trust is key. but what's of interest is how often that's connected to 'trusted referrals' or via extended social networks and relationships

i think that when people buy something that one would consider suspicious (particularly if there are few system to ensure health checks or FDA type regulations) it may be primarily based on who the supplier is rather than what is being supplied

i also suspect this may be true for more than simply bushmeat


People will buy substances they will ingest into their bodies from a stranger they wouldn’t want sitting on their furniture.

I don't think this is true
posted by infini at 2:09 PM on June 18, 2010

posted by gimonca at 2:33 PM on June 18, 2010

(Difference being, that link refers to animals that are not all all endangered, of course.)
posted by gimonca at 2:37 PM on June 18, 2010

There are definitely places in East Africa where, if you're interested, you can get farmed exotic meat. As a vegetarian and someone to whom the idea of eating zebra and giraffe just never appealed ... I never sought it out. One place where you USED to be able to get exotic meat Carnivore, in Nairobi (right by Nairobi National Park and across from Africa's largest slum, Kibera). I believe the only exotic animals you can eat there now are ostrich and, on occasion, crocodile - those are both farmed. Carnivore was a great place for tourists to try rhinoceros, hippopotamus, etc. - all game meat that was presumably "bushmeat" and then sold to the restaurant. Kenya made the sale of game meat illegal pretty recently (I can't remember when, exactly, but I think since 2000) and Carnivore cut back on their menu.

The idea of "wildlife as business" is something that countries across East and Southern Africa do have in common, as far as I understand it. The safari industry in Kenya, for example, is explicitly based on the fact that Kenya has animals that Europeans, Americans and, increasingly, East Asians will pay to see. Wildlife-based tourism is a significant portion of the Kenyan economy - even though a lot of the tour companies aren't owned by Kenyans, tourists stay in fancy hotels, ideally eat at local restaurants, buy overpriced trinkets in local markets and stores, and then maybe go hang out in Mombasa after their safari. Before the post-election violence in 2008, tourism accounted for 10-15% of Kenya's GDP. Afterwards, the country took a HUGE hit in terms of loss of tourism revenue. (As an aside, I was there the summer of 2008 and for most of the time we were in Mombasa, was one of very few wazungu wandering around)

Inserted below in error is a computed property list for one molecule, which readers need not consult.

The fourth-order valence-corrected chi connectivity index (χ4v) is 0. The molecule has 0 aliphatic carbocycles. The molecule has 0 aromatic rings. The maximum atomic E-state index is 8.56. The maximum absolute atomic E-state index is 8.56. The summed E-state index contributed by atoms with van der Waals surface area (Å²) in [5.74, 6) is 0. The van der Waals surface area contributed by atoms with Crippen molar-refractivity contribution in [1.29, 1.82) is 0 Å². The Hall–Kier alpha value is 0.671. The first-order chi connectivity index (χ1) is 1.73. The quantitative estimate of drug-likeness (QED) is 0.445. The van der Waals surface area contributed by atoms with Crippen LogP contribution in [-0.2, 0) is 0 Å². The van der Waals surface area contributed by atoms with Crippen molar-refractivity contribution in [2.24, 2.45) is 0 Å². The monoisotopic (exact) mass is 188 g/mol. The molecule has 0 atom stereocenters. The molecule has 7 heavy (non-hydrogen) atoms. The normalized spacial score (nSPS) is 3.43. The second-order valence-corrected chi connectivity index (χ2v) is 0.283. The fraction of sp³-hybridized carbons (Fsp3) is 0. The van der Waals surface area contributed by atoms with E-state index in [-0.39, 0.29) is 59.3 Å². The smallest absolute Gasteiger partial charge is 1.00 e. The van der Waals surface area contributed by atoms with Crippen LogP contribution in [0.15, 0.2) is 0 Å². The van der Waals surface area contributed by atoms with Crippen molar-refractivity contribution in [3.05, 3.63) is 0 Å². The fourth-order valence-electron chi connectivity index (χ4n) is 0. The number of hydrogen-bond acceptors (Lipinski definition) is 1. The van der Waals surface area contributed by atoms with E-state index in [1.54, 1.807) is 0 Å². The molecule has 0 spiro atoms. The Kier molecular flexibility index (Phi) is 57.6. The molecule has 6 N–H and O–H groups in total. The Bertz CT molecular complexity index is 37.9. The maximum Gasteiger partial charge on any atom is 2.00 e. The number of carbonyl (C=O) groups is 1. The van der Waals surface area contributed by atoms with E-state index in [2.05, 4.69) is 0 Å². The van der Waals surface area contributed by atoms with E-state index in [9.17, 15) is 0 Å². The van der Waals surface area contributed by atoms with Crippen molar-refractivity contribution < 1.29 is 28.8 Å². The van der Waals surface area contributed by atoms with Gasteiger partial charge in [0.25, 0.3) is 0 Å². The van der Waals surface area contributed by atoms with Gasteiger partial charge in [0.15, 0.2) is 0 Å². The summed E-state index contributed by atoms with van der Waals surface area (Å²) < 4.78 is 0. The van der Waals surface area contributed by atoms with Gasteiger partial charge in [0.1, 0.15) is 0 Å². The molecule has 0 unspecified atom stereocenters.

I don't know very much about bushmeat outside of East and Central Africa, though I believe the trade in exotic animals in Asia - both for food and for medicinal use - earns more each year than the trade in Africa. What I can tell you about the bushmeat trade is that its expansion and its devastating effects on primate populations in West and Central Africa is frequently directly linked to the expansion of logging. A logging company builds roads deep into the interior of forests that were previously really difficult for people to get into. They bring a bunch of workers and their families deep into the interior of forests, and it's way cheaper to supply their workers with guns and ammunition than to truck in agricultural products and more "urban" meat like chicken or cow. And then you start a supply chain, where loggers are getting more meat than they need and sending it out with the logging trucks. And, oh hey - there's a truck going through your small town into the forest and you can hop on, kill a few monkeys and a duiker and then bring that back (smoking it in the truck's engine on the way back to your town) and sell it in a fancy urban market for a great price. As logging roads penetrate even further into "virgin" forest, they bring hunters and people with guns who overhunt local primate populations. As well as being bad environmentally for, you know, the monkeys and apes who are getting killed, it also makes life increasingly difficult for groups like the Baka to maintain their livelihoods (both because it's harder to find meat and because they're getting pushed out of forests in the name of conservation).

All in all, the increased commercialization of bushmeat is a really terrible thing for a lot of people and monkeys and other animals. But it's also a booming industry and not very well regulated. CITES can do all they want, but when people are willing to buy a chimpanzee thigh for a premium in a market that's really sort of brushed under the carpet, there's still a demand. I study primate conservation and ecology, but I'm also interested in development and the cultural implications of primate conservation, and frankly... I don't know what to do about the issue. But something needs to be done!
posted by ChuraChura at 3:27 PM on June 18, 2010 [5 favorites]

Eurgh. In all that talking, I forgot to recommend Eating Apes by Dale Peterson, with some incredible (graphic) photographs by Karl Amman. It's a really REALLY good exploration of the trade in primates, and bushmeat in general.
posted by ChuraChura at 3:43 PM on June 18, 2010

People will buy substances they will ingest into their bodies from a stranger they wouldn’t want sitting on their furniture.

I don't think this is true

Yeah, conceded as a general statement. I was being a bit tongue in cheek there. Certainly seems to be true in certain quarters in the U.S.